Mrs. Beckett: The hon. Gentleman is not one of our regular contributors at business questions. It is usual to ask one question, not two. However, I shall deal with both his requests. He asked me to appoint a Special Standing Committee on the Freedom of Information Bill. It is important that the Conservative party does not forget that that legislation has already been through a special Committee procedure and has had special pre-legislative scrutiny. It has already had the scrutiny he seeks, so his point about the Government having something to conceal is nonsense.

The hon. Gentleman asked about police numbers. I am sorry to learn that there is concern about the level of police provision in his area, but the Conservative Government took the control of numbers out of the hands of Ministers and placed it in the hands of police authorities, although I recognise that that is influenced by other decisions. The only Government in recent years who

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have provided ring-fenced funding for extra police officers is the present Government, as the Home Secretary made clear at the party conference.

Mr. Nigel Evans (Ribble Valley): The Leader of the House said that the Government wanted excellence in education. Will she arrange for a specific debate on the future of grammar schools? It would give Labour Members with grammar schools in their constituencies the opportunity to state whether they would back or sack those schools. There is a school places crisis in my constituency. Labour-controlled Lancashire county council has said that parents will have to bus their children miles out of the area to a neighbouring school to which they would prefer their children did not go. Clitheroe Royal grammar school, which is a beacon school and which the Minister for School Standards, who is sitting beside the right hon. Lady, has stated is an excellent school, is prepared to take an 30 extra youngsters, but the Labour-controlled county council has said that it will be allowed to provide only five extra places. The council does not want to be seen to be promoting grammar schools in the county.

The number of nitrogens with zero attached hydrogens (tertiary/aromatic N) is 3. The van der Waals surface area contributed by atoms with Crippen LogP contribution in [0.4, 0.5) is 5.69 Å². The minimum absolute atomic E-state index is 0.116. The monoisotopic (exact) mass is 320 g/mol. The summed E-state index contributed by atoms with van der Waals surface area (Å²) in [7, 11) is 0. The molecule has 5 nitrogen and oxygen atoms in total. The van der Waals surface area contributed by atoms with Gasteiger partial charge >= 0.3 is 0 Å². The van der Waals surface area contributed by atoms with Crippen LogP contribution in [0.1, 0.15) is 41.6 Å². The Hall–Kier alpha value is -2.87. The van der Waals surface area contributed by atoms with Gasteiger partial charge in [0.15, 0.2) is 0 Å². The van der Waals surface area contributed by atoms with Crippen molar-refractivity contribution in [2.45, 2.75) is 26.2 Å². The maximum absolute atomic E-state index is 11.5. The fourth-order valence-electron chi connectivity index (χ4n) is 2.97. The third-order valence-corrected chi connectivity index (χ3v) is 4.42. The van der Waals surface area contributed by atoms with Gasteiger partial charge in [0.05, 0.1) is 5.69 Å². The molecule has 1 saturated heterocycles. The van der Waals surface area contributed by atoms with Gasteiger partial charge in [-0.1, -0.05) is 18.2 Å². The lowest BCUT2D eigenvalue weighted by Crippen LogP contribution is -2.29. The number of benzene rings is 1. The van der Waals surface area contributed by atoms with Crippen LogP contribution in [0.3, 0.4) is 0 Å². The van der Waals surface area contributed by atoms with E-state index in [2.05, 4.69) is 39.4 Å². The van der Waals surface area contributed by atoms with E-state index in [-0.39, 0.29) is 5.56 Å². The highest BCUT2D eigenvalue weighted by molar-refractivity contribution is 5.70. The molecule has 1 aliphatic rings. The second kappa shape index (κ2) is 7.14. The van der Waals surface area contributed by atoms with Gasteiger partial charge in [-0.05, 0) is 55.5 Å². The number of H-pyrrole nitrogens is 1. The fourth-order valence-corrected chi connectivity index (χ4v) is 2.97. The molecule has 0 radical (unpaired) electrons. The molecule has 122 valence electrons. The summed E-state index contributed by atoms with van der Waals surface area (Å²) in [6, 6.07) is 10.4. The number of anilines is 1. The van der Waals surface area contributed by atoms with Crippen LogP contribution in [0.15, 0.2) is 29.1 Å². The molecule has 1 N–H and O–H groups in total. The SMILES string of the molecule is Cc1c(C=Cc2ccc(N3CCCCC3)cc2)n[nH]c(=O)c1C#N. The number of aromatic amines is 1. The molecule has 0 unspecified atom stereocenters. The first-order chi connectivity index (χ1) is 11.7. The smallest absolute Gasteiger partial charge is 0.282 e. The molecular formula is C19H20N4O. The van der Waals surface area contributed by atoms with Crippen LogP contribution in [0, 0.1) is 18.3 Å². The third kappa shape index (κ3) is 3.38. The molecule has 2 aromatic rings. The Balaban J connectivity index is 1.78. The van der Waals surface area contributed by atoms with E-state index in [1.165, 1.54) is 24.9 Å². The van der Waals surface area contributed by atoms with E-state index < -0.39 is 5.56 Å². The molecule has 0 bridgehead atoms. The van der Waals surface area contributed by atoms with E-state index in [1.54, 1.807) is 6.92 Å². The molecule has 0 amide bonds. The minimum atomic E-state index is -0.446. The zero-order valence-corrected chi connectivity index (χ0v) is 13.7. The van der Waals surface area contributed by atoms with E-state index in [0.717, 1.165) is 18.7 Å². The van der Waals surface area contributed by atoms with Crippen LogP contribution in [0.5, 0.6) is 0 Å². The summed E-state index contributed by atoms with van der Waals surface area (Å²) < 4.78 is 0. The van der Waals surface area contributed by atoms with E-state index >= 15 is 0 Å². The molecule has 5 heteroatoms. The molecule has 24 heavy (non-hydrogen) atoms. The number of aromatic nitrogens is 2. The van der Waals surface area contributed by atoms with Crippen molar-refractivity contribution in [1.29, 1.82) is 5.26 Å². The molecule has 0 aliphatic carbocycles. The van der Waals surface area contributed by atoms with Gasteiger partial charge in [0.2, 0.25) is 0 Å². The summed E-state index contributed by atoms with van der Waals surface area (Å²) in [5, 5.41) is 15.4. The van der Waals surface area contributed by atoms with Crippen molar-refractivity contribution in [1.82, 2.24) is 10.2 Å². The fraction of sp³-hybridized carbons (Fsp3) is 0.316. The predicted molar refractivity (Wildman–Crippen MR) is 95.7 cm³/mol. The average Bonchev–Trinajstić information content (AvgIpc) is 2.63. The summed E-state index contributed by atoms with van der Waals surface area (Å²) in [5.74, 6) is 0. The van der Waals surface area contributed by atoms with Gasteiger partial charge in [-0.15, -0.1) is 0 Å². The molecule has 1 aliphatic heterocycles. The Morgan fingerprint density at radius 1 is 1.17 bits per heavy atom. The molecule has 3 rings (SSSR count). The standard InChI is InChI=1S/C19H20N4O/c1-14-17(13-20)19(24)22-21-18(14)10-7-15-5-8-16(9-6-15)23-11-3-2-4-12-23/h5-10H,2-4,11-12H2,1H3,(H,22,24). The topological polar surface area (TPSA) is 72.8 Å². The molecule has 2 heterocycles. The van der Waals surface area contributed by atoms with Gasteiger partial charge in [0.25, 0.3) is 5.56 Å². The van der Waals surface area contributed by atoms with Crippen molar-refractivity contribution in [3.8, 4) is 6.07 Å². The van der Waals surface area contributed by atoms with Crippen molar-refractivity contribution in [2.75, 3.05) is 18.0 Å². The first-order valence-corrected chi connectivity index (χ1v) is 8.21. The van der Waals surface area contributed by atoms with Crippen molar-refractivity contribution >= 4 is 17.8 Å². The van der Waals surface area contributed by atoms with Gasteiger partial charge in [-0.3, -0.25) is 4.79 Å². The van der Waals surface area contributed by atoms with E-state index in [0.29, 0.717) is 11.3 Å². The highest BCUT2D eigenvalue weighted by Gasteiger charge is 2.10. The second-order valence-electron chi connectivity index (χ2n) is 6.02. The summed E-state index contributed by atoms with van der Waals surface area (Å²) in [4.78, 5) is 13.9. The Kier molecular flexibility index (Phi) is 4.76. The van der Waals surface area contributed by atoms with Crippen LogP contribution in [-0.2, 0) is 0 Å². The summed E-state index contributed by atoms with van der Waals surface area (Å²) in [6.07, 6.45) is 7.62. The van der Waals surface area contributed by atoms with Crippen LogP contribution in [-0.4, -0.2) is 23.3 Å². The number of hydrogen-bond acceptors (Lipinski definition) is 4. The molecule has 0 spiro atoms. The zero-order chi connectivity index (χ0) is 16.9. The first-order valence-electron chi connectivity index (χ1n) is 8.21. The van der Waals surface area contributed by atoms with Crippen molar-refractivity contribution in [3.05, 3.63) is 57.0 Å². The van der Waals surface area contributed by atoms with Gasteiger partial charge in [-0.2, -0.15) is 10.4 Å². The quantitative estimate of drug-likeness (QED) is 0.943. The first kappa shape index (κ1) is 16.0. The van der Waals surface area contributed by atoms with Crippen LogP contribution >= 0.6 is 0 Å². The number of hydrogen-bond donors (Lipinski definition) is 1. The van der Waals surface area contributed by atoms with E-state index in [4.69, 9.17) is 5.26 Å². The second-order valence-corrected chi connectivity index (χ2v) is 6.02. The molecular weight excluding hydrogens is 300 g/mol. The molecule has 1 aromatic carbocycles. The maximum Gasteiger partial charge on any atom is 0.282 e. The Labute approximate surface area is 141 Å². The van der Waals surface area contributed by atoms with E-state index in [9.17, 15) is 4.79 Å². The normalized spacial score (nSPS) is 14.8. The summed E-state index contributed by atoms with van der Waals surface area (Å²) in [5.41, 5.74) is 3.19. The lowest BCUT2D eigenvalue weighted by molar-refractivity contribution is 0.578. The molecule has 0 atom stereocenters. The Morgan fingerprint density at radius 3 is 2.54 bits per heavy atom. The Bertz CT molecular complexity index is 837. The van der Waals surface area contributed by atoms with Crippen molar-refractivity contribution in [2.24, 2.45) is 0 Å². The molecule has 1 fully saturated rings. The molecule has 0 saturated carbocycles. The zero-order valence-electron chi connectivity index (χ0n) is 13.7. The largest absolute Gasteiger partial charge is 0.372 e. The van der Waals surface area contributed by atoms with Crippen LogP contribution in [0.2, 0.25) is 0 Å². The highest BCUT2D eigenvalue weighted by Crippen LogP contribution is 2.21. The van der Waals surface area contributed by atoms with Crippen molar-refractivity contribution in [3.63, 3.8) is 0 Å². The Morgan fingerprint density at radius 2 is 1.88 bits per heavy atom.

Mrs. Beckett: I fear that I cannot find time for a debate on what is, in fact, a long-running saga rather than a new issue. One of the hon. Gentleman's colleagues recently secured an Adjournment debate on grammar schools, which, unfortunately, the hon. Gentleman did not manage to attend.

The Government are determined to promote excellence in education across the board, but I would be unwilling to promote a debate that automatically linked excellence in education with the existence of grammar schools. There are many excellent schools of various kinds, and in the past, in particular, some schools that have been called grammar schools could not be described as excellent by any standards. I know that, because I was at one.